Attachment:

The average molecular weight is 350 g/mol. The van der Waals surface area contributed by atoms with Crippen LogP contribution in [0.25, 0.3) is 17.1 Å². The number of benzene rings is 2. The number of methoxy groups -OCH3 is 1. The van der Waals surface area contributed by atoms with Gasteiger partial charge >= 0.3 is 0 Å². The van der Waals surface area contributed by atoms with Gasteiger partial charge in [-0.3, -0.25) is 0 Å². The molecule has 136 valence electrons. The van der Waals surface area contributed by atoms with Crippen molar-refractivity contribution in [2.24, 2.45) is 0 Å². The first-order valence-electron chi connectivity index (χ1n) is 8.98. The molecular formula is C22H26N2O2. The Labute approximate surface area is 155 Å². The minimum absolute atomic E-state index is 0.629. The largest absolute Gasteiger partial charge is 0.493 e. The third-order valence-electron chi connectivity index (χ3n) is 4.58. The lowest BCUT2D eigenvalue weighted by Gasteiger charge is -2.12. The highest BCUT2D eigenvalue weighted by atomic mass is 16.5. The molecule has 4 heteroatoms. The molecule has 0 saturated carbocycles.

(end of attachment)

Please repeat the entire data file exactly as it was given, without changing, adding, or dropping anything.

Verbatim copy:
The average molecular weight is 350 g/mol. The van der Waals surface area contributed by atoms with Crippen LogP contribution in [0.25, 0.3) is 17.1 Å². The number of benzene rings is 2. The number of methoxy groups -OCH3 is 1. The van der Waals surface area contributed by atoms with Gasteiger partial charge >= 0.3 is 0 Å². The van der Waals surface area contributed by atoms with Gasteiger partial charge in [-0.3, -0.25) is 0 Å². The molecule has 136 valence electrons. The van der Waals surface area contributed by atoms with Crippen molar-refractivity contribution in [2.24, 2.45) is 0 Å². The first-order valence-electron chi connectivity index (χ1n) is 8.98. The molecular formula is C22H26N2O2. The Labute approximate surface area is 155 Å². The minimum absolute atomic E-state index is 0.629. The largest absolute Gasteiger partial charge is 0.493 e. The third-order valence-electron chi connectivity index (χ3n) is 4.58. The lowest BCUT2D eigenvalue weighted by Gasteiger charge is -2.12. The highest BCUT2D eigenvalue weighted by atomic mass is 16.5. The molecule has 4 heteroatoms. The molecule has 0 saturated carbocycles.